Following Apple’s Worldwide Developers Conference in San Francisco, The Register published a piece that claimed their team had a drink every time the tech giant mentioned machine learning at the event. The end of the headline tails off into drunken mistyping, which is as strong a review of Apple’s eagerly awaited conference as you will find. The words were mentioned together so many times that you could hardly fail to identify just where Apple’s priorities lie.
An announcement that has gone slightly under the radar at WWDC is the reveal of Core ML, a programming framework that Apple hopes will make the iPhone a more fertile ground for machine learning models. The platform will come as part of iOS 11, and will give developers the tools to ‘load trained machine learning models onto an iPhone or iPad and then use them for generating insights inside applications,’ as described by VentureBeat. Developers have been able to do this for some time, but Core ML is designed so that apps can process data locally using machine learning, negating the need to send user information to the cloud. Google announced a similar framework at its I/O developer conference last month, and it seems machine learning is the next major battleground in the iOS/Android war for supremacy.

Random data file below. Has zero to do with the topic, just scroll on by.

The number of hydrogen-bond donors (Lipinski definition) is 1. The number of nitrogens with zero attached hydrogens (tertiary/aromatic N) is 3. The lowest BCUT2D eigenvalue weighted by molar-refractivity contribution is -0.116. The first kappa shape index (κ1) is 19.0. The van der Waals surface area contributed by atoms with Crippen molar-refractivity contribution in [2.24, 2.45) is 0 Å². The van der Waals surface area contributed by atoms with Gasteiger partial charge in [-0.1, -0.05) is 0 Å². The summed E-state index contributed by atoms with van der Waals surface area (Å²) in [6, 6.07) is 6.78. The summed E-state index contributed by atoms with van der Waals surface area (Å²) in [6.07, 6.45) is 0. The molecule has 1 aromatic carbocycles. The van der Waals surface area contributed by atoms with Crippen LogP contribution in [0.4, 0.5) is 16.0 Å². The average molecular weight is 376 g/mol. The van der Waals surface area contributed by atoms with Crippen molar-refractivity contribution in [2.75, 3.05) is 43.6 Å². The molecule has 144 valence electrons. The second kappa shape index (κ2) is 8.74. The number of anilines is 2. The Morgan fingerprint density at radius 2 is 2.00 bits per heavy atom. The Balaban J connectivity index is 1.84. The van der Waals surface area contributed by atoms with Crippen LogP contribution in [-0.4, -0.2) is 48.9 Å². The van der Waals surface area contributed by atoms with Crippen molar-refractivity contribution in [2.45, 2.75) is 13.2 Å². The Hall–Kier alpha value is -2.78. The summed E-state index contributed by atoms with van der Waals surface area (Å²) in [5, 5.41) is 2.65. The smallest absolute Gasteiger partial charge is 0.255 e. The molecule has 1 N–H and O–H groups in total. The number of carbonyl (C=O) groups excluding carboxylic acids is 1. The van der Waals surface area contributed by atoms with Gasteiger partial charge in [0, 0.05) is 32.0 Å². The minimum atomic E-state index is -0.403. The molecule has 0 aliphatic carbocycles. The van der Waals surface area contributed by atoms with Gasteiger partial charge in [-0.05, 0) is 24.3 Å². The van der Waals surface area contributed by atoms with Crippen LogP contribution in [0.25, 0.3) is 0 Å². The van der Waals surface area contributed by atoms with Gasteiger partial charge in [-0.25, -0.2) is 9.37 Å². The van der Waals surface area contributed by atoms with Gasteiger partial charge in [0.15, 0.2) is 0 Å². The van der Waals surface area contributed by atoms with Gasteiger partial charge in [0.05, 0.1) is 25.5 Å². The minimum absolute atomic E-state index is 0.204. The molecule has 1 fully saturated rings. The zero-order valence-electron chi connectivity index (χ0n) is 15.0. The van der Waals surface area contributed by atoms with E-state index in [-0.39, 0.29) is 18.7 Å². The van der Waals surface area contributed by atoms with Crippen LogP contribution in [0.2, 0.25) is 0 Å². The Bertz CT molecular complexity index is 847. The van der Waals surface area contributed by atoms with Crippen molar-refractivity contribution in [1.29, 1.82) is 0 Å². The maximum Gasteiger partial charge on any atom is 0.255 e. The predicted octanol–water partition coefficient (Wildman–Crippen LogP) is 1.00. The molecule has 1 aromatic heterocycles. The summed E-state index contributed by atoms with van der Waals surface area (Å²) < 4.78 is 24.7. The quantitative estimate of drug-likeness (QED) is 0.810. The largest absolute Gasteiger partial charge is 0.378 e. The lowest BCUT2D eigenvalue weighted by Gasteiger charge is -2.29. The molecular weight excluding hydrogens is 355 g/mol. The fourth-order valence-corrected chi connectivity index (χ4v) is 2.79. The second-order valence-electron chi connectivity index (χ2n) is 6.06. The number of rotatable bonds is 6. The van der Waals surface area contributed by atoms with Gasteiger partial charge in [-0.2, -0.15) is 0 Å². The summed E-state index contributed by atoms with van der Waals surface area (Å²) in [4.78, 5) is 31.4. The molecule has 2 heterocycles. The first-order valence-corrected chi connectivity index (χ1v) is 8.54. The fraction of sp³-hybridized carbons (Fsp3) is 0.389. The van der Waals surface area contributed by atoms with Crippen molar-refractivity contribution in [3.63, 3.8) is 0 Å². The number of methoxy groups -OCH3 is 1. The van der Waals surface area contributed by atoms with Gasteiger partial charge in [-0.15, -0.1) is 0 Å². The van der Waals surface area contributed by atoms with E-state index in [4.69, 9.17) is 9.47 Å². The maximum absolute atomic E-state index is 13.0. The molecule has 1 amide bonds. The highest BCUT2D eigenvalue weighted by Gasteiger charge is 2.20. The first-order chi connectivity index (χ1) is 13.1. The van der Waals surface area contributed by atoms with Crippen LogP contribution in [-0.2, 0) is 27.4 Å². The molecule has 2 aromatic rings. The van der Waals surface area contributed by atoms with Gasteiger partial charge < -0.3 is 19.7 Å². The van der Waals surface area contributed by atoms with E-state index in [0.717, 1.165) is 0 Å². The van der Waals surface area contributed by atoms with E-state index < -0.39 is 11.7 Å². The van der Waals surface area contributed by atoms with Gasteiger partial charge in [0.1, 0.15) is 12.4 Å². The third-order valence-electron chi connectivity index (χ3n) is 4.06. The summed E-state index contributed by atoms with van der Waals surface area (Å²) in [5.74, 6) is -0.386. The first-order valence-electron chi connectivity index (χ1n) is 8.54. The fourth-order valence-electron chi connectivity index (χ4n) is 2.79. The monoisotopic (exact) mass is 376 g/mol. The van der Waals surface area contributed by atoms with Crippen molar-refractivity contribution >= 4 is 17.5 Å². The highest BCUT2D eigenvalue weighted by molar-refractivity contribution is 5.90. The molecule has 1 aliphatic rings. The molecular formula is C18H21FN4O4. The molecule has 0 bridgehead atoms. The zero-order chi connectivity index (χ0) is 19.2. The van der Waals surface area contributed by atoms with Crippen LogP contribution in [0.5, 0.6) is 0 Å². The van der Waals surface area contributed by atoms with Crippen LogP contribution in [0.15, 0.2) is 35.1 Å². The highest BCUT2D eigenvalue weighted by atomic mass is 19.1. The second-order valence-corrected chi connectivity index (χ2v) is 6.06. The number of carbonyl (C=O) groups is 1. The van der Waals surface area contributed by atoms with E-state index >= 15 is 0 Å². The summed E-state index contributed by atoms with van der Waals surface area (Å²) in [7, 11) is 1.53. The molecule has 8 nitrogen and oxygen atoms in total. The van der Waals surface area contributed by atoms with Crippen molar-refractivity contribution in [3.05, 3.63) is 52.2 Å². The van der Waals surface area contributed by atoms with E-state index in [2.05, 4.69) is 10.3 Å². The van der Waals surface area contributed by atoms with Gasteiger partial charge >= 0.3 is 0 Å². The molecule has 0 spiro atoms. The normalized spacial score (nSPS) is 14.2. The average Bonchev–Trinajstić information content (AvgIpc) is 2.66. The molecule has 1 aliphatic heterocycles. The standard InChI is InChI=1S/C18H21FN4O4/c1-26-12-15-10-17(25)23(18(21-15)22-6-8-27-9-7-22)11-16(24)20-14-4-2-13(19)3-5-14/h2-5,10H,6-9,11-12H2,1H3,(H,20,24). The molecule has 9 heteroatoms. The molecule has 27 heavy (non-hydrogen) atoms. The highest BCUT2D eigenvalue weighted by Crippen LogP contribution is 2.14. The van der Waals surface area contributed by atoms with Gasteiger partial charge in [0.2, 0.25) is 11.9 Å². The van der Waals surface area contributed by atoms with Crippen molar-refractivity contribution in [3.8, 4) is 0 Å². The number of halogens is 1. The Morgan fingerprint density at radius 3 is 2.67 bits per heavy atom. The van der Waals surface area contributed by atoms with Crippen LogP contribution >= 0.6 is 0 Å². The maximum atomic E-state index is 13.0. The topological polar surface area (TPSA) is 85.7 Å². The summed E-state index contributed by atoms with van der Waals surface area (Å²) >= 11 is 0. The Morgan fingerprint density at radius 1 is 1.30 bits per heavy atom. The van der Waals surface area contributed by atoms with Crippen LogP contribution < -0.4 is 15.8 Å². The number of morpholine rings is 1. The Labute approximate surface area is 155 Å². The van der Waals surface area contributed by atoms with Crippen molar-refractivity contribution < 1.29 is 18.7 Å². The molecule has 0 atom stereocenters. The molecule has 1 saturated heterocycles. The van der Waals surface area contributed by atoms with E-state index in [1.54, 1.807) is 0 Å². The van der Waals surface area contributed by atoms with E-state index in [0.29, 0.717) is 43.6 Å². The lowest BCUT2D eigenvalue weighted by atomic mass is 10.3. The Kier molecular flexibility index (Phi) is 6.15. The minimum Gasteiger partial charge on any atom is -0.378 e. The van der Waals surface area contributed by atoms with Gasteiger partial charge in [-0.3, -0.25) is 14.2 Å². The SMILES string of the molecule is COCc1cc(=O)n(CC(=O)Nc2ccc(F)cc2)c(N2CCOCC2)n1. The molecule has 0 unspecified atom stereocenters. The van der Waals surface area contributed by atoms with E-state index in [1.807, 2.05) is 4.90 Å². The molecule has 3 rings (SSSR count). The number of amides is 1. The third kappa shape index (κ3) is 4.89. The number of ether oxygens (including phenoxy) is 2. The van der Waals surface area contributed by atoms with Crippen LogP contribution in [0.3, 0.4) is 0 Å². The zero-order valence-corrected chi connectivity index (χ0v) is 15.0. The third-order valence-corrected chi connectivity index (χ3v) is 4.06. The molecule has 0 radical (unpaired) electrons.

This wasn’t the only part of MMDC to focus heavily on machine learning, though. HomePod is also as much about Siri as it is music. The limelight given to the clunkily-titled piece of hardware seemed a little excessive for what Apple are keen to describe as a speaker rather than a virtual assistant. Perhaps the most impressive tech is, indeed, the speaker’s spatial awareness. The company demonstrated how the device can detect the room in which it sits and its relation to it, from which it can adapt its sound to best fill the room. The tech is impressive, but with a price tag of $349 it ought to be bringing something new to the table.
The company claims that the HomePod is Apple’s attempt to straddle both quality audio and smart technology, but it’s the former that it will be hoping catches on. It is, at its core, a way for Apple to get people to engage with Siri in an intuitive, novel way, more because it’s there rather than because its capabilities are so necessary. It takes Siri out of the pocket and into the home proper, an omnipresent assistant to rival that of Amazon and Google.
Some have viewed the HomePod as Apple simply catching up with its rivals in terms of voice-assisted hardware, while others see it as a trojan horse attempt at sneaking Siri into as many homes as possible. The problem with this is that Apple is positioning Siri as a ‘musicologist’, a smart speaker rather than a truly smart assistant. At $349, users will be expecting more than just music. Apple tends to have no problem selling its hardware, but with other popular (and only slightly less pretty) alternatives on the market at half of the price, it’ll be interesting to see just how well HomePod does.
Between Core ML and HomePod, Apple has well and truly thrown its hat into the ring on machine learning. Siri is a perfectly fine virtual assistant, but the tech giant will be hoping that HomePod will makes its capabilities more readily available in the home and ergo more widely used. WWDC was dominated by Apple’s designs in the machine learning space - you don’t need a drinking game to see that.